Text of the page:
Nearly two weeks after Pres-elect Obama picked his national security team, most of the press and even some on the right are praising him for his prudent selections. I must admit that the moderation and experience of his team are reassuring to those who listened to him on the campaign trail often pander to the peacenik Left. So similar to his economic team selections, Obama has delivered on form.
Unfortunately, this is right on target with the prediction during the campaign that the Right can expect some good people (form) on Obama’s team but it should not hold its breath for friendly policy (substance). Putting aside the interesting and perhaps prescient talk of a clash of personalities in Obama’s cabinet, there are lots of important national security policies that could directly affect our immunity from an attack on U.S. soil. This threat might require Obama to “give” some substance to the Right.
Stuart Taylor of the National Journal does a good job laying out a few of these policies in his recent article “Balancing Security and Liberty,” where he calls for prudence to carry the day when making these national security decisions, such as on interrogation methods, wire tapping, POWs, etc.:
“This prospect [of a nuclear detonation in a major city] puts into perspective the efforts of many human-rights activists, Obama supporters, and journalists to weaken essentially all of the government’s most important tools for disabling terrorists before they can strike…
Indeed, the prospect of anyone in the U.S. being inappropriately wiretapped, surveilled, or data-mined seems to stir the viscera of many Bush critics more than the prospect of thousands of people being murdered by terrorists. This despite the paucity of evidence that any innocent person anywhere has been seriously harmed in recent decades by governmental abuse of wiretapping, surveillance, or data mining. On these and similar issues, Obama will have a choice: He can give the Left what it wants and weaken our defenses. Or he can follow the advice of his more prudent advisers, recognize that Congress, the courts, and officials including Attorney General Michael Mukasey have already moved to end the worst Bush administration abuses.
[O]ur way of life may well depend on catching nuclear or biological terrorists before they can strike. And the only way to catch them is through aggressive use of wiretaps, data mining, searches, seizures, other forms of surveillance, detention, interrogation, subpoenas, informants, and, sometimes, group-based profiling. Many of these powers and techniques are still tightly restricted by the web of legal restraints and media-driven cultural norms that were developed in sunnier times to protect civil liberties — and would be even more tightly restricted if civil libertarians had their way. I sketch below how Obama should strike the liberty-security balance in three areas…
• Wiretapping and data mining:…Obama, a harsh critic of Bush’s secret, unilateral defiance of FISA’s rules from 2001 through 2005, wisely broke with most liberals by voting in July to relax those rules. He should propose a complete overhaul and simplification of the almost incomprehensibly complicated law. It should be easier to use sophisticated computer data-mining programs to fish through millions of calls and e-mails for signs of possible terrorist activity. At the same time, privacy protections should be improved by tightening the rules to detect (through use of audit trails) and prevent unnecessary dissemination or retention of the intercepted information and to punish severely any misuse of it. An additional privacy protection, suggested by Posner, would be to forbid use of this information for any purpose (including, say, tax fraud prosecutions) other than to protect national security.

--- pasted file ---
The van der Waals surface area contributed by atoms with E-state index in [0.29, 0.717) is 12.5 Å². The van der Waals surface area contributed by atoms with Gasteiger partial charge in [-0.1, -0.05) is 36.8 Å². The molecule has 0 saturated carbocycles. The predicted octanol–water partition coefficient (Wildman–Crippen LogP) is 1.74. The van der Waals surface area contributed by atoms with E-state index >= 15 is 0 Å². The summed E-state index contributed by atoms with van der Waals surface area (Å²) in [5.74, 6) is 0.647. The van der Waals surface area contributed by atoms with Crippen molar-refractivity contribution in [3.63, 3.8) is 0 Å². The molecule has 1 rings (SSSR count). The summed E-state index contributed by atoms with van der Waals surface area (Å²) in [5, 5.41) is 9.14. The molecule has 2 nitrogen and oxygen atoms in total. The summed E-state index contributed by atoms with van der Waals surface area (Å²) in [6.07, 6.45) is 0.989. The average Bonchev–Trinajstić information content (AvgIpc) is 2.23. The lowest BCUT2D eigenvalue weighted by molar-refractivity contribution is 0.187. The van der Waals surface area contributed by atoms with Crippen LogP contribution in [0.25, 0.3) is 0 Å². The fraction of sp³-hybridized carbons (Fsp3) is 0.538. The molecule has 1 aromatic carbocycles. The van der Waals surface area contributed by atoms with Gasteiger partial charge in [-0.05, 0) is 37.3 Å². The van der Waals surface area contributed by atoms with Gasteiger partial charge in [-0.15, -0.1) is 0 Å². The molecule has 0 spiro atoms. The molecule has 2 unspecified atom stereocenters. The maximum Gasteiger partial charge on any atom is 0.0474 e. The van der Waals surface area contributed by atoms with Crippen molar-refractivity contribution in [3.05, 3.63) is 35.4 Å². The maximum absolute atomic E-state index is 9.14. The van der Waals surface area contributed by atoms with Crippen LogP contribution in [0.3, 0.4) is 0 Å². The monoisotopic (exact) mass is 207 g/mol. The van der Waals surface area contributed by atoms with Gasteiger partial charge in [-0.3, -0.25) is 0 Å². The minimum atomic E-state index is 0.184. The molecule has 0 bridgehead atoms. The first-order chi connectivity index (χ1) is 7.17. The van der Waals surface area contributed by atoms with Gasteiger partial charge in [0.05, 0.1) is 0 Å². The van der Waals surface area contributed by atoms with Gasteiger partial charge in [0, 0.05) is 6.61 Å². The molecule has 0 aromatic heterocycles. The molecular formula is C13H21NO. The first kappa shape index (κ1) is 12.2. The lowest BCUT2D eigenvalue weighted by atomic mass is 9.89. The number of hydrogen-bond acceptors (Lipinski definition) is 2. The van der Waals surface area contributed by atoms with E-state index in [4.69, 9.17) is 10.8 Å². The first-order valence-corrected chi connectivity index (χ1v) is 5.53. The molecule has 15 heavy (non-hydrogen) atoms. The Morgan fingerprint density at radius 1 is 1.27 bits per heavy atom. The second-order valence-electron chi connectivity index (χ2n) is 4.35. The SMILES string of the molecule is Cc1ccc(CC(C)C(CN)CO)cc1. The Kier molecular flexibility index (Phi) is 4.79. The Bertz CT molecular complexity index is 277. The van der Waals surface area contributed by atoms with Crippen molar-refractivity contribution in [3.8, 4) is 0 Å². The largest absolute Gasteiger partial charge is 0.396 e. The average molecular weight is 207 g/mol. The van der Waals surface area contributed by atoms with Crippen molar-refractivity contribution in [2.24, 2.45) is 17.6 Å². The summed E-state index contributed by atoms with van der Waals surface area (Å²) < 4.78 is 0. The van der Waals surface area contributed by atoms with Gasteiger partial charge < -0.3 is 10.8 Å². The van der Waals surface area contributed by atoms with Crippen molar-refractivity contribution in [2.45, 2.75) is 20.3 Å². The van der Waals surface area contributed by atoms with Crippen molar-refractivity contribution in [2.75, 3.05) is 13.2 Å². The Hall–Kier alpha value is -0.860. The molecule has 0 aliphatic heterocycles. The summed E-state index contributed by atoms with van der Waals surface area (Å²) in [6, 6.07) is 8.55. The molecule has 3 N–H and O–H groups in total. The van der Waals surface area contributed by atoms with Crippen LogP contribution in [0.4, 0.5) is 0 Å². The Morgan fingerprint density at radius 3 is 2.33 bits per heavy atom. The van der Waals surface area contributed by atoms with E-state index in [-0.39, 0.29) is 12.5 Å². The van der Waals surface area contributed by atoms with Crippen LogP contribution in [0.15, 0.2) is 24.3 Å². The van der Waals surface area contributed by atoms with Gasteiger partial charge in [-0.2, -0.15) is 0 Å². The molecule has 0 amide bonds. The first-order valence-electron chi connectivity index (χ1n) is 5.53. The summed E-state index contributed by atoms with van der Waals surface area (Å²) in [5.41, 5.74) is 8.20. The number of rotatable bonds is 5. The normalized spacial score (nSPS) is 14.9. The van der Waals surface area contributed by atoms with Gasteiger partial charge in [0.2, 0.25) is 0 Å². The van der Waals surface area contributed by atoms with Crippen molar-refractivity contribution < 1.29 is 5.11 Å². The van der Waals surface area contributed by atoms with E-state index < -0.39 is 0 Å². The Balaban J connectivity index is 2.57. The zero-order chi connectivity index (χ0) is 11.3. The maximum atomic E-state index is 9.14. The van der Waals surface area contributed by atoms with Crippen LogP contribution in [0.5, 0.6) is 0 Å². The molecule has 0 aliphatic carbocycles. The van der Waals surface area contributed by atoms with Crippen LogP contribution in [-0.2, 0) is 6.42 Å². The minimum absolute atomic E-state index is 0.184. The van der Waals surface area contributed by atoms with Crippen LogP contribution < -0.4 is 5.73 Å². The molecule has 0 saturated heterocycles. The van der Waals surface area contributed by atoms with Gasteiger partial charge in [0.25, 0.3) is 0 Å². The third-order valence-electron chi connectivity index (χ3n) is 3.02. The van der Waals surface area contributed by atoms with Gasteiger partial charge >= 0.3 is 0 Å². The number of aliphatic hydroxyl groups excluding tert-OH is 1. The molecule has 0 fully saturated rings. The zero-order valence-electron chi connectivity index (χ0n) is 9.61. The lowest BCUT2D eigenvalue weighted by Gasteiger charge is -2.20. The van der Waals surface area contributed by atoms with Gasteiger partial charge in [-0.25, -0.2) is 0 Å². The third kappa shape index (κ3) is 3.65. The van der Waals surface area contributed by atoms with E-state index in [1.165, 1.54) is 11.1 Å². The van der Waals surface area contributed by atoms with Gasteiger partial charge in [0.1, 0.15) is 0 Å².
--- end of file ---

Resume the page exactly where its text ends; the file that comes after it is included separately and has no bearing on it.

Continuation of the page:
• Detainees: Obama should keep his promise to close the Guantanamo prison camp, within a year if possible, and should release as soon as possible and urge Congress to compensate all detainees who are found to be both nondangerous and nonprosecutable… But Obama should spurn the clamor to simply release any and all of the more than 240 remaining detainees who cannot be criminally convicted. Instead, he should establish a blue-ribbon, bipartisan commission to study all the available evidence on each detainee. Many may turn out to be both extremely dangerous and impossible to convict of crimes, as the military claims, because of strict rules of evidence and other obstacles. Obama should continue to detain that group, probably in U.S. lockups, while working with Congress to establish a new process to give these men every possible opportunity to challenge the factual and legal bases for their continued detention.
• Interrogation: Obama should promptly issue an executive order reinforcing the criminal ban on torturing detainees and imposing a general rule against harsh methods. He should also direct the Justice Department to revoke or revise any as-yet-unrevoked legal opinions taking an unduly narrow view of the anti-torture law. But for reasons discussed in my May 3 column, he should preserve the option of using coercive methods short of torture in especially urgent cases, if the attorney general personally approves. And he should ask himself: What would I want done if the CIA captures another terrorist mastermind such as Khalid Shaikh Mohammed, who is determined not to talk but whose secrets — if extracted — might well save many lives?…”